UVC light kills wound bacteria

July 23, 2012

Ultraviolet (UVC) light can eradicate wound-infecting bacteria on mice increasing both survival and healing rates, according to a paper in the July 2012 issue of Antimicrobial Agents and Chemotherapy. The light did not damage the animals' skin or delay wound healing, says principal investigator Michael R. Hamblin, of the Massachusetts General Hospital, and the Harvard Medical School, Boston, MA.

range from the superficial, to the life threatening, which are rare except among . However, "…these infections are becoming worrisome due to bacterial resistance to conventional antibiotics," the researchers write.

Unlike with antibiotics, bacteria probably cannot develop complete resistance to UVC light, "although it is possible that variants with enhanced DNA repair systems may emerge," the investigators note, adding that only four times more radiation would be needed to decimate Deinococcus radiodurans, a species that is famous for its radiation resistance, than in the case of E. coli.

In the study, the investigators infected the mice with bioluminescent strains of gram-negative Pseudomonas aeruginosa, and Staphylococcus aureus, the former "noted for its invasive properties in mouse wound models," according to the report. The dimming of the bioluminescence—down to near zero—indicated the fate of the infective bacteria. The mice were exposed to UVC light 30 minutes after inoculation.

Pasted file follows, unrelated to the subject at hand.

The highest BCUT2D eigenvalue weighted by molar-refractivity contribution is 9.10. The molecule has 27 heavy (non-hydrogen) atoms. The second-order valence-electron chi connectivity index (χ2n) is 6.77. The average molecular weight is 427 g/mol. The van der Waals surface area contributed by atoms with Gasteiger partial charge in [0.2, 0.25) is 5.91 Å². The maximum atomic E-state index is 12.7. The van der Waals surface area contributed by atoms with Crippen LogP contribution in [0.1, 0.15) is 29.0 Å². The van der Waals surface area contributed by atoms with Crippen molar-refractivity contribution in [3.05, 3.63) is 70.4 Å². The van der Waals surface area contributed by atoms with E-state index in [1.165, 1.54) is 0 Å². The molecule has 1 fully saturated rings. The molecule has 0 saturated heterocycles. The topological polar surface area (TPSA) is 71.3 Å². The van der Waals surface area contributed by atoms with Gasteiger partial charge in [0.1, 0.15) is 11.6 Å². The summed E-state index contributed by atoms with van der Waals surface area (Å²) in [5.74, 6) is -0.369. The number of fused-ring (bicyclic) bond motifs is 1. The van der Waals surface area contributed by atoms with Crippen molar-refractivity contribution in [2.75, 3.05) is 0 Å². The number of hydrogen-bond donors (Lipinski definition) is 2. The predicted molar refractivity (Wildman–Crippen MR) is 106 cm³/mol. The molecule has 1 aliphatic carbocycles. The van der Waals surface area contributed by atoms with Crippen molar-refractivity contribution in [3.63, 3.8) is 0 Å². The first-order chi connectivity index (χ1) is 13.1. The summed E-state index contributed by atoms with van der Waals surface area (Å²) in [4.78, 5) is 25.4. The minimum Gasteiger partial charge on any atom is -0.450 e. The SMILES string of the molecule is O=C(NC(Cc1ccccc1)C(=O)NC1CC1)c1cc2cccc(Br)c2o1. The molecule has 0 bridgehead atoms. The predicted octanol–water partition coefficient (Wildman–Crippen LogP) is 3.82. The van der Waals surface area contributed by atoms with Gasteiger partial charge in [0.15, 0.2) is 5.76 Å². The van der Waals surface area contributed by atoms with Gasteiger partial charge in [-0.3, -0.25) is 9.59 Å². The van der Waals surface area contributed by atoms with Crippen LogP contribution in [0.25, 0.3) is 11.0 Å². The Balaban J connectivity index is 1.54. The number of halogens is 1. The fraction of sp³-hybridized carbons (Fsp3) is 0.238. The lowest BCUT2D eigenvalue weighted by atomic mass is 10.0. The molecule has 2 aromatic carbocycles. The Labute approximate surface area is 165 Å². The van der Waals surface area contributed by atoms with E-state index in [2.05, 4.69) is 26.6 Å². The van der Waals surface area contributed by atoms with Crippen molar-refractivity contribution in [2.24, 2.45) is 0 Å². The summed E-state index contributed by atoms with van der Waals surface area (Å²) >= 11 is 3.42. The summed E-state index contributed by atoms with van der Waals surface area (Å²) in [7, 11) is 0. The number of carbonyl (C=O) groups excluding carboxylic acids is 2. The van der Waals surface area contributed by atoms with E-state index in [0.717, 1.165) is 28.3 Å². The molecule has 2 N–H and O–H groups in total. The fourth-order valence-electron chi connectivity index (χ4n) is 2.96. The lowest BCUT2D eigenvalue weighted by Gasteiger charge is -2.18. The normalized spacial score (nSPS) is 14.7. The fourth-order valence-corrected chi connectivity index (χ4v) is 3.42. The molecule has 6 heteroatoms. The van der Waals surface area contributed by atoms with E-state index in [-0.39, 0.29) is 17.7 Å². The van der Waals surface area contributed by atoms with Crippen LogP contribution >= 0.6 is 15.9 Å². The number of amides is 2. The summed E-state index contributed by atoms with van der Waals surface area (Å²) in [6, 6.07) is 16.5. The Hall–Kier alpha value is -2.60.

For both bacteria UVC treatment reduced bacterial contamination of wounds by 10-fold compared to untreated mice. In addition, treatment increased the survival rate of mice infected with P. aeruginosa and the rate in mice infected with S. aureus.

"These results suggested that UVC light may be used for the prophylaxis of cutaneous wound infections," write the researchers.

Explore further: Long-term use of antibiotic to treat acne not associated with increased bacterial resistance

More information: T. Dai, B. Garcia, C.K. Murray, M.S. Vrahas, and M.R. Hamblin, 2012. UVC light prophylaxis for cutaneous wound infections in mice. Antim. Agents Chemother. 56:3841-3848.

Related Stories

Honey can reverse antibiotic resistance

April 13, 2011

Manuka honey could be an efficient way to clear chronically infected wounds and could even help reverse bacterial resistance to antibiotics, according to research presented at the Society for General Microbiology's Spring ...

Recommended for you


Please sign in to add a comment. Registration is free, and takes less than a minute. Read more

Click here to reset your password.
Sign in to get notified via email when new comments are made.